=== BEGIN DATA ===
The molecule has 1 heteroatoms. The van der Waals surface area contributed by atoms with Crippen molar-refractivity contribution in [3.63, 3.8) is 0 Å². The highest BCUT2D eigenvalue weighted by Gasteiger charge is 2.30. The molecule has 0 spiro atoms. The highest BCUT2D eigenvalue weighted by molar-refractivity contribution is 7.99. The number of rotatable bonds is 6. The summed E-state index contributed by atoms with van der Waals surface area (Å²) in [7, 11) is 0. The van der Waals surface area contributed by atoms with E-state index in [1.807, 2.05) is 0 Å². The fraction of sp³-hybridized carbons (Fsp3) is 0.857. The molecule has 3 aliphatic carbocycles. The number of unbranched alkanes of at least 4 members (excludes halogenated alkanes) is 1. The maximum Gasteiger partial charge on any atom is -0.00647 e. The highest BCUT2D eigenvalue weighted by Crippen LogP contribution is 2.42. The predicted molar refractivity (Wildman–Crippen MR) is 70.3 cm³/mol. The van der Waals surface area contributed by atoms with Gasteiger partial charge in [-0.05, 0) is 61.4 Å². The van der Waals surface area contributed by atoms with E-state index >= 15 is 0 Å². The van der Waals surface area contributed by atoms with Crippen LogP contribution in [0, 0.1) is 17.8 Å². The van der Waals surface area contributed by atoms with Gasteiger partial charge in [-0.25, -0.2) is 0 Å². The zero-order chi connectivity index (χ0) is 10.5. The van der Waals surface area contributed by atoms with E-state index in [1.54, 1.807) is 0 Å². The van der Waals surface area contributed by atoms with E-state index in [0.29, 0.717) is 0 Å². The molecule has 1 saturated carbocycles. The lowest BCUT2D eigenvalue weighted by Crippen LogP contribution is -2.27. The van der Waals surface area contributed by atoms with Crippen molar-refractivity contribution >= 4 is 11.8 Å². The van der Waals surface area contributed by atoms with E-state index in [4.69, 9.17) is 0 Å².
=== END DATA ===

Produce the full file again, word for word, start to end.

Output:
The molecule has 1 heteroatoms. The van der Waals surface area contributed by atoms with Crippen molar-refractivity contribution in [3.63, 3.8) is 0 Å². The highest BCUT2D eigenvalue weighted by Gasteiger charge is 2.30. The molecule has 0 spiro atoms. The highest BCUT2D eigenvalue weighted by molar-refractivity contribution is 7.99. The number of rotatable bonds is 6. The summed E-state index contributed by atoms with van der Waals surface area (Å²) in [7, 11) is 0. The van der Waals surface area contributed by atoms with E-state index in [1.807, 2.05) is 0 Å². The fraction of sp³-hybridized carbons (Fsp3) is 0.857. The molecule has 3 aliphatic carbocycles. The number of unbranched alkanes of at least 4 members (excludes halogenated alkanes) is 1. The maximum Gasteiger partial charge on any atom is -0.00647 e. The highest BCUT2D eigenvalue weighted by Crippen LogP contribution is 2.42. The predicted molar refractivity (Wildman–Crippen MR) is 70.3 cm³/mol. The van der Waals surface area contributed by atoms with Gasteiger partial charge in [-0.05, 0) is 61.4 Å². The van der Waals surface area contributed by atoms with E-state index >= 15 is 0 Å². The van der Waals surface area contributed by atoms with Crippen LogP contribution in [0, 0.1) is 17.8 Å². The van der Waals surface area contributed by atoms with Gasteiger partial charge in [-0.25, -0.2) is 0 Å². The zero-order chi connectivity index (χ0) is 10.5. The van der Waals surface area contributed by atoms with E-state index in [1.54, 1.807) is 0 Å². The van der Waals surface area contributed by atoms with E-state index in [0.29, 0.717) is 0 Å². The molecule has 1 saturated carbocycles. The lowest BCUT2D eigenvalue weighted by Crippen LogP contribution is -2.27. The van der Waals surface area contributed by atoms with Crippen molar-refractivity contribution >= 4 is 11.8 Å². The van der Waals surface area contributed by atoms with E-state index in [4.69, 9.17) is 0 Å².